if (p), where p is a pointer - PLEASE READ

Guy Harris guy at sun.uucp
Sat Oct 5 16:53:59 AEST 1985

> If you are really insistant, you can even access address location 0
> in memory on some machines since many segmented systems like to
> have the first byte of executable code.

You may consider this a bug, or you may consider it a feature, but

	char *p = 0;

is not guaranteed to assign a value to "p" which will point at address
location 0.

	char *p = 4;

is more likely to assign a value to "p" that will point at address location
4 than the original construct is to assign a value pointing at 0.  Assigning
a constant 0 to a pointer is treated differently from assigning any other
value to a pointer.

> The important thing here is that you are not explicitly required to CAST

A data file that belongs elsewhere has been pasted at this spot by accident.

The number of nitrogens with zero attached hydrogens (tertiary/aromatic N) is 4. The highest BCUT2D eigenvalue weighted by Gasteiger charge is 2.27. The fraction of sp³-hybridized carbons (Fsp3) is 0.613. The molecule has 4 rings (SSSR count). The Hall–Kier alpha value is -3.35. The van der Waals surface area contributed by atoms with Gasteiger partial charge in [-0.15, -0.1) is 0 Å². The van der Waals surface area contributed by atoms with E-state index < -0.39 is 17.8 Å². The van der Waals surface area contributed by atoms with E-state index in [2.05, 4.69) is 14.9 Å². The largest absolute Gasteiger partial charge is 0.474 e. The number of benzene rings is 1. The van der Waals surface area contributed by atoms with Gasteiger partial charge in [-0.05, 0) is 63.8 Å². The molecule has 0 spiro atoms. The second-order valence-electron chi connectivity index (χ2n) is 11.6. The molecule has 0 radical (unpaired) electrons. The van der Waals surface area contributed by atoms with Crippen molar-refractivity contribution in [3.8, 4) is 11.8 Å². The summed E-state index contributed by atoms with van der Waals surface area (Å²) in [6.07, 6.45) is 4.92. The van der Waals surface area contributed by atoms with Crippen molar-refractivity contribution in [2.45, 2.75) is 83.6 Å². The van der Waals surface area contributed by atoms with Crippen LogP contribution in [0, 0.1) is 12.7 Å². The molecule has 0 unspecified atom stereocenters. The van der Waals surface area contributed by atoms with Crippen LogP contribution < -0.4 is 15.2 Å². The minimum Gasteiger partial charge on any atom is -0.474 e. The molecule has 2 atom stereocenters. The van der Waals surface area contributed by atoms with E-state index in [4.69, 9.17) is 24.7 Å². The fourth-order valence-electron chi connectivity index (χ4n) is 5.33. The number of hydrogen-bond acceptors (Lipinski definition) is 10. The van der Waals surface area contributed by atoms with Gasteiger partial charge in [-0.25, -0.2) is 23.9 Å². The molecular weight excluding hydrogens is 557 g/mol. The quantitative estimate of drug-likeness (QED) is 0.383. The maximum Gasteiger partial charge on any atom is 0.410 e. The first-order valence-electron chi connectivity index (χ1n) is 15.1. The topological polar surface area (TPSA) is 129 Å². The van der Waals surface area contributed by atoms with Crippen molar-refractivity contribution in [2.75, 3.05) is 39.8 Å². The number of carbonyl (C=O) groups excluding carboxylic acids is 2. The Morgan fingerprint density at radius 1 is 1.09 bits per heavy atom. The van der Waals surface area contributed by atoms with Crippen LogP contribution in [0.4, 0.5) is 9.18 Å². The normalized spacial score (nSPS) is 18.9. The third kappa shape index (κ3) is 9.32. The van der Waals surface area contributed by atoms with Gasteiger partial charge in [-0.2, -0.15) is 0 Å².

> a NULL for fear of loss of significant bits, sign extension, or similar
> problems associated with cross-type comparisons (like comparing 0126 <
> '\240') which require explicit casting.

You are not required to cast a NULL in comparisons because the language
specifies that a 0 (or NULL) is to be converted to a null pointer of the
appropriate type in a comparison.  It does not, however, specify that such
conversions are done in function calls, so you *are* required to cast NULL
when it is used as an argument to a function.

> A popular convention is to use the "(char *)0" definition.  This can
> get confusing if your source code contains (int *)NULL.  Some (the
> bad ones) versions of lint give interesting results.

All versions of "lint" that I know of complain when you say something like

	(int *)(char *)0;

since you're casting a pointer of one type to a pointer of another type
which is, in general, dangerous.  In this particular case it's probably
safe; however, there's no reason to have code of that type in the first
place (see many articles explaining why defining NULL as "(char *)0" is
totally wrong).

	Guy Harris

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